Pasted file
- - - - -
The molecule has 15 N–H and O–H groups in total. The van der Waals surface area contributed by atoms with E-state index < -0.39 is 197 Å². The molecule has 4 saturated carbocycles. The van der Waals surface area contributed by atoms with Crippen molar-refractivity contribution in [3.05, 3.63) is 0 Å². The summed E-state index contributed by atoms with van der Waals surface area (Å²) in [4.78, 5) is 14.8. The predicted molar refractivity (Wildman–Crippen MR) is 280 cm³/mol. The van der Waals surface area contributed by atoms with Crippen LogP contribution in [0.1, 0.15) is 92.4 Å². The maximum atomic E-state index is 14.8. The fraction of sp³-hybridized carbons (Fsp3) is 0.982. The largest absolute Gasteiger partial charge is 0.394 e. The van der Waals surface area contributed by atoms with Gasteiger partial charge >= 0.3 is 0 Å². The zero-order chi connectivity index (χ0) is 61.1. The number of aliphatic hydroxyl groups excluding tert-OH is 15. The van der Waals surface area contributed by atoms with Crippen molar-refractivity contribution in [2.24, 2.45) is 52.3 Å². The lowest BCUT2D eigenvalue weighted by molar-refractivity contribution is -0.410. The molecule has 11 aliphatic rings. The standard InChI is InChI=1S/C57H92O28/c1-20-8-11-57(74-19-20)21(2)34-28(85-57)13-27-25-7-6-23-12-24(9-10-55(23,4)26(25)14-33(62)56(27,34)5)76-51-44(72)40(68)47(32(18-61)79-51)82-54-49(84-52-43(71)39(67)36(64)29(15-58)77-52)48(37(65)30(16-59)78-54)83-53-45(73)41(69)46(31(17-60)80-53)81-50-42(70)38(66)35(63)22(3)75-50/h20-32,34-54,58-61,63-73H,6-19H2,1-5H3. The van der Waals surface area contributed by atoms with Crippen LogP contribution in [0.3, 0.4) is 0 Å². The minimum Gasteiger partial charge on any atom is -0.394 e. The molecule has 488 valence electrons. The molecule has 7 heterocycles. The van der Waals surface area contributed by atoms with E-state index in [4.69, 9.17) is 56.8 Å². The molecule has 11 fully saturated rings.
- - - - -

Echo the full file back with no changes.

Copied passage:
The molecule has 15 N–H and O–H groups in total. The van der Waals surface area contributed by atoms with E-state index < -0.39 is 197 Å². The molecule has 4 saturated carbocycles. The van der Waals surface area contributed by atoms with Crippen molar-refractivity contribution in [3.05, 3.63) is 0 Å². The summed E-state index contributed by atoms with van der Waals surface area (Å²) in [4.78, 5) is 14.8. The predicted molar refractivity (Wildman–Crippen MR) is 280 cm³/mol. The van der Waals surface area contributed by atoms with Crippen LogP contribution in [0.1, 0.15) is 92.4 Å². The maximum atomic E-state index is 14.8. The fraction of sp³-hybridized carbons (Fsp3) is 0.982. The largest absolute Gasteiger partial charge is 0.394 e. The van der Waals surface area contributed by atoms with Gasteiger partial charge >= 0.3 is 0 Å². The zero-order chi connectivity index (χ0) is 61.1. The number of aliphatic hydroxyl groups excluding tert-OH is 15. The van der Waals surface area contributed by atoms with Crippen molar-refractivity contribution in [2.24, 2.45) is 52.3 Å². The lowest BCUT2D eigenvalue weighted by molar-refractivity contribution is -0.410. The molecule has 11 aliphatic rings. The standard InChI is InChI=1S/C57H92O28/c1-20-8-11-57(74-19-20)21(2)34-28(85-57)13-27-25-7-6-23-12-24(9-10-55(23,4)26(25)14-33(62)56(27,34)5)76-51-44(72)40(68)47(32(18-61)79-51)82-54-49(84-52-43(71)39(67)36(64)29(15-58)77-52)48(37(65)30(16-59)78-54)83-53-45(73)41(69)46(31(17-60)80-53)81-50-42(70)38(66)35(63)22(3)75-50/h20-32,34-54,58-61,63-73H,6-19H2,1-5H3. The van der Waals surface area contributed by atoms with Crippen LogP contribution in [0.3, 0.4) is 0 Å². The minimum Gasteiger partial charge on any atom is -0.394 e. The molecule has 488 valence electrons. The molecule has 7 heterocycles. The van der Waals surface area contributed by atoms with E-state index in [4.69, 9.17) is 56.8 Å². The molecule has 11 fully saturated rings.